I am very sad to report the death of my friend and colleague Jen Hughes. I first met Jenny in 1984 when I signed up for a summer school course for trainers. Jen was the tutor. My only previous experience of courses had been dry ‘talk and chalk’ and Jen's experiential approach to teaching and training inspired me.
We became great friends and in 1988 Jen encouraged me to apply for a job at the Welsh Joint Education Committee where she was working at the time. Two years later I followed her to work for Gwent County Council, where she had been appointed Deputy Director of Education, and subsequently at Gwent Tertiary College, where we set up the Training Shop, a research and development unit. We both later left the college and in 2004 Jen joined me at Pontydysgu.
An intrepid traveller, Jen worked on educational projects throughout Europe, mainly funded by the EU, and in the wider world, working as an evaluator for the UN Development Programme in Kosovo and, she claimed, all of ‘the Stans’. She was particularly committed to access to education for girls and young women
Jen was an inspired and inspiring teacher and trainer. Over the last ten years she became convinced of the importance of integrating technology in the curriculum. She taught herself to program and produced hundreds of Open Educational Resources on using technology in the classroom and more latterly on teaching computing and computational thinking in primary schools through the series of Taccle projects. She developed and tested the resources at the local primary School, Ysgol Evan James, where for many years she served as a school governor. She facilitated staff development programmes and workshops for teachers on the use of technology throughout Wales and in Germany, Finland and other European countries.
A prodigious cook, Jen’s pies, welsh cakes and buffets became legendary in Pontypridd, especially at the Welsh Club, Clwb y Bont, where she served for a time on the committee. She was also a great rugby fan, originally as a Newport supporter, then as ‘dinner lady’ for the London Welsh and finally becoming a stalwart supporter of Pontypridd as well as the Wales national rugby team. Jen was also a great fan of the Archers radio soap series. Earlier this year we wrote a successful proposal for a paper to be presented at the Archers Academic Conference in 2019, sadly too late for her. She was also a proudly pedantic grammar expert, over the years correcting hundreds of my split infinitives and always ready to help others with their grammar.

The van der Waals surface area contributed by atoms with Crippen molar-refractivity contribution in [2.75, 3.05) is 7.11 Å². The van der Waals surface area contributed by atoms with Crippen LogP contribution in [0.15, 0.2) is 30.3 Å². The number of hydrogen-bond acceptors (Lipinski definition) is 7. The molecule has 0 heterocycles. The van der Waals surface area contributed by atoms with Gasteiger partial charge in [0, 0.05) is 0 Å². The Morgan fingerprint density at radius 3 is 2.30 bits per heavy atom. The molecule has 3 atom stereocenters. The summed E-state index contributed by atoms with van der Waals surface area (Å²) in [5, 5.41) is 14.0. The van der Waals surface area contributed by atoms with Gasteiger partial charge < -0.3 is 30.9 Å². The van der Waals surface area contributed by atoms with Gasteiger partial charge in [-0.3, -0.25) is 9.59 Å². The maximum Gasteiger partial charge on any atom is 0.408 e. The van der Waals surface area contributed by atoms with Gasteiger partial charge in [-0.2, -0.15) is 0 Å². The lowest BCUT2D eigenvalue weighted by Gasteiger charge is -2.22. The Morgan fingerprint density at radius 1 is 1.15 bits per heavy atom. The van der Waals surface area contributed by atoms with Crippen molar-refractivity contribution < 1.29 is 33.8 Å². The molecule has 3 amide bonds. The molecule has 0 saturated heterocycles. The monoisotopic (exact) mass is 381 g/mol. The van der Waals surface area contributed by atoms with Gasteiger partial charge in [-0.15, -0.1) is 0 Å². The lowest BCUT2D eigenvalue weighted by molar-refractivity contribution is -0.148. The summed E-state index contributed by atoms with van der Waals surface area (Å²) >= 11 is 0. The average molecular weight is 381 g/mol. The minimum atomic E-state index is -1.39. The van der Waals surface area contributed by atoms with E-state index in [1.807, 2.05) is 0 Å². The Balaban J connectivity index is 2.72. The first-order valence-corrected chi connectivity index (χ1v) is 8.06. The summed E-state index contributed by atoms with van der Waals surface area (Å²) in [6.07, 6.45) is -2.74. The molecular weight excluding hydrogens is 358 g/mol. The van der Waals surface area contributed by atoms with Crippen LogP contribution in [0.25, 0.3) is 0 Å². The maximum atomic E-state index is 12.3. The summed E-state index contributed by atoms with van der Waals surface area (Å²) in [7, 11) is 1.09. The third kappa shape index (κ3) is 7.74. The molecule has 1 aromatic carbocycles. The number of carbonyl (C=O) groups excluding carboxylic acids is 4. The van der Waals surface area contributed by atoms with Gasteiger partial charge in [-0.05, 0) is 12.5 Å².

Perhaps the most abiding memory of Jen was her enthusiasm for whatever she became involved in and her generosity of time and spirit for supporting, helping and teaching others outside her day job. Condolences from all at Pontydysgu to Alex and to Jen’s children and grandchildren. Jen will be missed by many people: she cannot and will not be forgotten.
I am so sorry to read this. My deep condolences for Jen’s relatives, friends and colleagues.
Many thanks Graham. Without you we would never have met. Jen’s sheer energy beggared belief. The world will miss her capacity to fight for the underdog, the marginalised, the downtrodden. Have you any idea how much funding she managed to win over the years?
Energy and humanity. She won’t be forgotten Alex. Pontydysgu have received many messages from all over Europe. Will try to compile and send them to you. We will try to build on her legacy.
Very sorry to hear this, she was an inspiration. We worked together on the Taccle2 project and I was blown away by her commitment and creativity. She stayed at my place in Antwerp after one of the meetings and instead of the ‘quiet evening’ we had envisaged, we ended up talking into the small hours and closing the bar (she had that effect on people).
My sincere condolences to everyone who felt close to Jenny, I am sure she left a lasting impression on everyone that crossed her path during all these years.
I am saddened to hear this news of Jen. She was a true force of nature, a lot of fun to be around, and a remarkable woman. I credit Jen with many positive influences on my life, from my awkward teenage years to being a responsible adult with children. Sadly we lost touch when I moved away from Wales. My deepest condolences to family and friends. x